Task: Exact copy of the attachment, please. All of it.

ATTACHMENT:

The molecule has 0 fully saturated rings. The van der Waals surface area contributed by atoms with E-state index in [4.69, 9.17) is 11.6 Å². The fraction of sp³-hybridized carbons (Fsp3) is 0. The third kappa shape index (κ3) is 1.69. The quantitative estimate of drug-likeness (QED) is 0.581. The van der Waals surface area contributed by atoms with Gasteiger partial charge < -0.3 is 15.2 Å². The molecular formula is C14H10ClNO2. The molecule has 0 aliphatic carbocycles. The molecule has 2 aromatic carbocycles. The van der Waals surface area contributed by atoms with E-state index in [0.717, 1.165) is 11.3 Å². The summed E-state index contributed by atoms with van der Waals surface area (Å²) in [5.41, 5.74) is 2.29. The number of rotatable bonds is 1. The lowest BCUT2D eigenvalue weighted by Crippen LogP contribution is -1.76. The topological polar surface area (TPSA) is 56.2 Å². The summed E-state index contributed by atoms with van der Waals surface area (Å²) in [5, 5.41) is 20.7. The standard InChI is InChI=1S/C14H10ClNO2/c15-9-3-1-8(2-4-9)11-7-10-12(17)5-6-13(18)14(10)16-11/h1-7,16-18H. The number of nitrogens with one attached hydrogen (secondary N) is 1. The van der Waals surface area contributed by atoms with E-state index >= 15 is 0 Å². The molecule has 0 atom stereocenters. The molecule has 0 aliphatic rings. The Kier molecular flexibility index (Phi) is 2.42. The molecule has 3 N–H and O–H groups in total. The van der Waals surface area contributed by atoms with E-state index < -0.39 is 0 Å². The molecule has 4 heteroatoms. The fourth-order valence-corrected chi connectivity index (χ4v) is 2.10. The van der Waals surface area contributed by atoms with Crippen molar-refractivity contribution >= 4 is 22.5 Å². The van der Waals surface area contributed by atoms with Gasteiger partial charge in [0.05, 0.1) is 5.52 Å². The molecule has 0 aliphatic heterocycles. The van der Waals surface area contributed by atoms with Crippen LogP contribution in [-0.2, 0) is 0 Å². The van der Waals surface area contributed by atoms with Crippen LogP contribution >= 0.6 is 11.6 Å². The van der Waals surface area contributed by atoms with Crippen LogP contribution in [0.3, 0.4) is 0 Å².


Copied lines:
The molecule has 0 fully saturated rings. The van der Waals surface area contributed by atoms with E-state index in [4.69, 9.17) is 11.6 Å². The fraction of sp³-hybridized carbons (Fsp3) is 0. The third kappa shape index (κ3) is 1.69. The quantitative estimate of drug-likeness (QED) is 0.581. The van der Waals surface area contributed by atoms with Gasteiger partial charge < -0.3 is 15.2 Å². The molecular formula is C14H10ClNO2. The molecule has 0 aliphatic carbocycles. The molecule has 2 aromatic carbocycles. The van der Waals surface area contributed by atoms with E-state index in [0.717, 1.165) is 11.3 Å². The summed E-state index contributed by atoms with van der Waals surface area (Å²) in [5.41, 5.74) is 2.29. The number of rotatable bonds is 1. The lowest BCUT2D eigenvalue weighted by Crippen LogP contribution is -1.76. The topological polar surface area (TPSA) is 56.2 Å². The summed E-state index contributed by atoms with van der Waals surface area (Å²) in [5, 5.41) is 20.7. The standard InChI is InChI=1S/C14H10ClNO2/c15-9-3-1-8(2-4-9)11-7-10-12(17)5-6-13(18)14(10)16-11/h1-7,16-18H. The number of nitrogens with one attached hydrogen (secondary N) is 1. The van der Waals surface area contributed by atoms with E-state index >= 15 is 0 Å². The molecule has 0 atom stereocenters. The molecule has 0 aliphatic rings. The Kier molecular flexibility index (Phi) is 2.42. The molecule has 3 N–H and O–H groups in total. The van der Waals surface area contributed by atoms with E-state index < -0.39 is 0 Å². The molecule has 4 heteroatoms. The fourth-order valence-corrected chi connectivity index (χ4v) is 2.10. The van der Waals surface area contributed by atoms with Crippen molar-refractivity contribution >= 4 is 22.5 Å². The van der Waals surface area contributed by atoms with Gasteiger partial charge in [0.05, 0.1) is 5.52 Å². The molecule has 0 aliphatic heterocycles. The van der Waals surface area contributed by atoms with Crippen LogP contribution in [-0.2, 0) is 0 Å². The van der Waals surface area contributed by atoms with Crippen LogP contribution >= 0.6 is 11.6 Å². The van der Waals surface area contributed by atoms with Crippen LogP contribution in [0.3, 0.4) is 0 Å².